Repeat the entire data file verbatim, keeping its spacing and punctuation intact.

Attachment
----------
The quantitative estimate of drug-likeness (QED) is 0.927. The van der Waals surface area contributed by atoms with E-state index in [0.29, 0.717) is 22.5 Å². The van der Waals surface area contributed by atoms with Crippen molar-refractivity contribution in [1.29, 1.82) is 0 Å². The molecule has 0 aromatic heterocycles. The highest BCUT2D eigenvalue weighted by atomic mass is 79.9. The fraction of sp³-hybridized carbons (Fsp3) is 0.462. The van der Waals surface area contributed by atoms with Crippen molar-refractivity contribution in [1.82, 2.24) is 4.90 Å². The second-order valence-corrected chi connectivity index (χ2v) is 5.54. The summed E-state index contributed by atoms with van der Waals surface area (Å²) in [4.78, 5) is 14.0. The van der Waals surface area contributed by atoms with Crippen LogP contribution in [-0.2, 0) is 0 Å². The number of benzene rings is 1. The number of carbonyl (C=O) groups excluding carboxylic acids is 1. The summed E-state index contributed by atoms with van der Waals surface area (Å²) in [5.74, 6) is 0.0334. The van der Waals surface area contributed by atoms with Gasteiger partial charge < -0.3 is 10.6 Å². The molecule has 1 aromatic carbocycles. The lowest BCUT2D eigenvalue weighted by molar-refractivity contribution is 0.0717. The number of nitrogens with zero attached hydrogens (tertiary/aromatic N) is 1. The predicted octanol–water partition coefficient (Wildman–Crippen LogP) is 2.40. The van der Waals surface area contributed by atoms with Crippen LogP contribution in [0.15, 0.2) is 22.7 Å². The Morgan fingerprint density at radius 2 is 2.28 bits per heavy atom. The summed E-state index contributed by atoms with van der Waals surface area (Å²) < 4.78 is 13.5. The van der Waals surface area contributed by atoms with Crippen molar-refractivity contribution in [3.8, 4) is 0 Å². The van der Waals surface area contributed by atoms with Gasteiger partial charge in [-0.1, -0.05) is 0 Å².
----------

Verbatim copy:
The quantitative estimate of drug-likeness (QED) is 0.927. The van der Waals surface area contributed by atoms with E-state index in [0.29, 0.717) is 22.5 Å². The van der Waals surface area contributed by atoms with Crippen molar-refractivity contribution in [1.29, 1.82) is 0 Å². The molecule has 0 aromatic heterocycles. The highest BCUT2D eigenvalue weighted by atomic mass is 79.9. The fraction of sp³-hybridized carbons (Fsp3) is 0.462. The van der Waals surface area contributed by atoms with Crippen molar-refractivity contribution in [1.82, 2.24) is 4.90 Å². The second-order valence-corrected chi connectivity index (χ2v) is 5.54. The summed E-state index contributed by atoms with van der Waals surface area (Å²) in [4.78, 5) is 14.0. The van der Waals surface area contributed by atoms with Crippen LogP contribution in [-0.2, 0) is 0 Å². The number of benzene rings is 1. The number of carbonyl (C=O) groups excluding carboxylic acids is 1. The summed E-state index contributed by atoms with van der Waals surface area (Å²) in [5.74, 6) is 0.0334. The van der Waals surface area contributed by atoms with Gasteiger partial charge < -0.3 is 10.6 Å². The molecule has 1 aromatic carbocycles. The lowest BCUT2D eigenvalue weighted by molar-refractivity contribution is 0.0717. The number of nitrogens with zero attached hydrogens (tertiary/aromatic N) is 1. The predicted octanol–water partition coefficient (Wildman–Crippen LogP) is 2.40. The van der Waals surface area contributed by atoms with Crippen LogP contribution in [0.15, 0.2) is 22.7 Å². The Morgan fingerprint density at radius 2 is 2.28 bits per heavy atom. The summed E-state index contributed by atoms with van der Waals surface area (Å²) < 4.78 is 13.5. The van der Waals surface area contributed by atoms with Crippen molar-refractivity contribution in [3.8, 4) is 0 Å². The van der Waals surface area contributed by atoms with Gasteiger partial charge in [-0.1, -0.05) is 0 Å².